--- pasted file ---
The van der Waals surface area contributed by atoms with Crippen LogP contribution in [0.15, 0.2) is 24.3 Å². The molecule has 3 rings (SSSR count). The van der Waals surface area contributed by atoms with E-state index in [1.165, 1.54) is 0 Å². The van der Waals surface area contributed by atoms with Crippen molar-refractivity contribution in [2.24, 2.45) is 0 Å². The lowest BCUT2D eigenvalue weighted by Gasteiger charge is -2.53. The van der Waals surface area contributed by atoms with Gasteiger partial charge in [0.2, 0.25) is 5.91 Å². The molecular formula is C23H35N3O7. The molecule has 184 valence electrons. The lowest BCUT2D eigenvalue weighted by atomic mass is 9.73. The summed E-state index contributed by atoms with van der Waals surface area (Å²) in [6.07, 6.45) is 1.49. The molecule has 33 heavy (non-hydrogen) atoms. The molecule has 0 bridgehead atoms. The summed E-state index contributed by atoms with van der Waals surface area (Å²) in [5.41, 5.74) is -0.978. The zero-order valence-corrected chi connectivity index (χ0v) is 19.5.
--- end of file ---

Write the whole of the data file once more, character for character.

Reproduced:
The van der Waals surface area contributed by atoms with Crippen LogP contribution in [0.15, 0.2) is 24.3 Å². The molecule has 3 rings (SSSR count). The van der Waals surface area contributed by atoms with E-state index in [1.165, 1.54) is 0 Å². The van der Waals surface area contributed by atoms with Crippen molar-refractivity contribution in [2.24, 2.45) is 0 Å². The lowest BCUT2D eigenvalue weighted by Gasteiger charge is -2.53. The van der Waals surface area contributed by atoms with Gasteiger partial charge in [0.2, 0.25) is 5.91 Å². The molecular formula is C23H35N3O7. The molecule has 184 valence electrons. The lowest BCUT2D eigenvalue weighted by atomic mass is 9.73. The summed E-state index contributed by atoms with van der Waals surface area (Å²) in [6.07, 6.45) is 1.49. The molecule has 33 heavy (non-hydrogen) atoms. The molecule has 0 bridgehead atoms. The summed E-state index contributed by atoms with van der Waals surface area (Å²) in [5.41, 5.74) is -0.978. The zero-order valence-corrected chi connectivity index (χ0v) is 19.5.